In my office looking at the computer screen, I saw her name on the schedule for clinic that day and wondered how she was doing since the last time I saw her when I could hear the crackling sounds of fluid beginning to collect in her left lung. It was the second time I had seen her and my words still sounded like a stranger’s advice. Though I hoped her kidney function was stable and that she was still feeling relatively OK, I hoped even more that she would be willing to allow me to make the phone calls to get her started on dialysis without having to be admitted to the hospital. On my way to clinic, I stopped by the dialysis unit to write an order in one of my patient’s charts. There I saw her name on the spine of a neighboring chart. Her name was still hand-written—the clerk had yet to find the time to print it out from the computer onto paper color-coded to signify who was her nephrologist. In that moment I knew how she had been doing. I’d seen it happen time and time again.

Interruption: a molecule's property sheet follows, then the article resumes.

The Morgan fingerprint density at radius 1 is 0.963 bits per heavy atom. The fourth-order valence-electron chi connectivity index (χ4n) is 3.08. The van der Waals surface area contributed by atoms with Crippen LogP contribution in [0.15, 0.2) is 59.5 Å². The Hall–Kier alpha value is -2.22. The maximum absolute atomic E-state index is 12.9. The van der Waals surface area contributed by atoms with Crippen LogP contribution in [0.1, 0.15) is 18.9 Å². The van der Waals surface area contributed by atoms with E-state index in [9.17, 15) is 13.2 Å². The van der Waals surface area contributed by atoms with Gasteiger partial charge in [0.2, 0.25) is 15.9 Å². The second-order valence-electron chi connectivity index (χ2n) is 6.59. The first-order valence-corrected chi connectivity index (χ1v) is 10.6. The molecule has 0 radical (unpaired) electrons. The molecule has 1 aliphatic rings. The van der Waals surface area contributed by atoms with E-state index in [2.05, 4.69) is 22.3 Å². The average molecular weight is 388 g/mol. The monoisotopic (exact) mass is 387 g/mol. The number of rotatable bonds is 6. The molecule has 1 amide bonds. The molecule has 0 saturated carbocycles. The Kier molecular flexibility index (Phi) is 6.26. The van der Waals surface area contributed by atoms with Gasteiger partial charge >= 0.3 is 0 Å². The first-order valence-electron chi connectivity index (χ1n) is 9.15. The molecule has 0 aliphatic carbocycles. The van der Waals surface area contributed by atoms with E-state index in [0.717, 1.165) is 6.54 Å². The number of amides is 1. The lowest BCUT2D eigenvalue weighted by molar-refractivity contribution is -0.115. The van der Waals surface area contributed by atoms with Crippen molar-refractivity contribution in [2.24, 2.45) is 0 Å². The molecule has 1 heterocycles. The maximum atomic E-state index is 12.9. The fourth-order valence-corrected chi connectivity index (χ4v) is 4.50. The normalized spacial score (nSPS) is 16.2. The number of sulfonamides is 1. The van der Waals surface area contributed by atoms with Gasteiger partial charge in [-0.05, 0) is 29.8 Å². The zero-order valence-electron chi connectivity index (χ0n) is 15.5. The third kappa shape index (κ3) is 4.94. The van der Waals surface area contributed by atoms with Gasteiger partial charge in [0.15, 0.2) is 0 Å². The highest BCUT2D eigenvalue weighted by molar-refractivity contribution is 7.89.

Still, after clinic I stopped back by the dialysis unit to find out how she went from “You should get ready for dialysis” to “If you don’t start dialysis now you will be dead within hours.”
She sat in the recliner with the leg rest extended. Her skin was ashen. She appeared to have aged a lot since I saw her just a month prior. She was watching a movie on a DVD player. She looked up as I approached and the look on her face changed from contentment to embarrassment, like she knew a well-deserved “I told you so” was coming her way. Instead, I asked her how she was doing and what happened.
“I tried to lay back in bed and I felt like someone was trying to kill me,” she said.
She was describing a sensation of drowning just like others with fluid building up in their lungs described.
“I told my boyfriend to call 911 and he freaked out.”
“And can you believe they kept me in the ER for more than 12 hours before I got a room?” Her tone was higher pitched with a twinge of anger now.
“Yes, I can,” I nodded knowingly. “I was trying to spare you from that,” I said.
Guess I said “I told you so” after all.